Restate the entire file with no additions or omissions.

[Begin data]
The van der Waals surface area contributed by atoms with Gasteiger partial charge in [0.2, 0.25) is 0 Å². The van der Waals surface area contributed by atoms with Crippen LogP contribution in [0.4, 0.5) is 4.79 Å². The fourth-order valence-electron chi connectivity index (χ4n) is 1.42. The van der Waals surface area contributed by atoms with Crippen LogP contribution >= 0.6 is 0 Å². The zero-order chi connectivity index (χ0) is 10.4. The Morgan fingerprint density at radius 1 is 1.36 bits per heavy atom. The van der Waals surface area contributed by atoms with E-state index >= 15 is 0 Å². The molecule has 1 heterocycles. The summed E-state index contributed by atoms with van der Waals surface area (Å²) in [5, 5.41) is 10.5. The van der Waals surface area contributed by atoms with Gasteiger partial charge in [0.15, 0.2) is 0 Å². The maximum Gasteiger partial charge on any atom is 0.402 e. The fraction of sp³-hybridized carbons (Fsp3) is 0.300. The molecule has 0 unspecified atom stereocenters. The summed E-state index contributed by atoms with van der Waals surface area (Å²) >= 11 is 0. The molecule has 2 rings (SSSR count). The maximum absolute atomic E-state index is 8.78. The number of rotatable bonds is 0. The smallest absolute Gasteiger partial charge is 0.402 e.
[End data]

The van der Waals surface area contributed by atoms with Gasteiger partial charge in [0.2, 0.25) is 0 Å². The van der Waals surface area contributed by atoms with Crippen LogP contribution in [0.4, 0.5) is 4.79 Å². The fourth-order valence-electron chi connectivity index (χ4n) is 1.42. The van der Waals surface area contributed by atoms with Crippen LogP contribution >= 0.6 is 0 Å². The zero-order chi connectivity index (χ0) is 10.4. The Morgan fingerprint density at radius 1 is 1.36 bits per heavy atom. The van der Waals surface area contributed by atoms with E-state index >= 15 is 0 Å². The molecule has 1 heterocycles. The summed E-state index contributed by atoms with van der Waals surface area (Å²) in [5, 5.41) is 10.5. The van der Waals surface area contributed by atoms with Gasteiger partial charge in [0.15, 0.2) is 0 Å². The maximum Gasteiger partial charge on any atom is 0.402 e. The fraction of sp³-hybridized carbons (Fsp3) is 0.300. The molecule has 0 unspecified atom stereocenters. The summed E-state index contributed by atoms with van der Waals surface area (Å²) >= 11 is 0. The molecule has 2 rings (SSSR count). The maximum absolute atomic E-state index is 8.78. The number of rotatable bonds is 0. The smallest absolute Gasteiger partial charge is 0.402 e.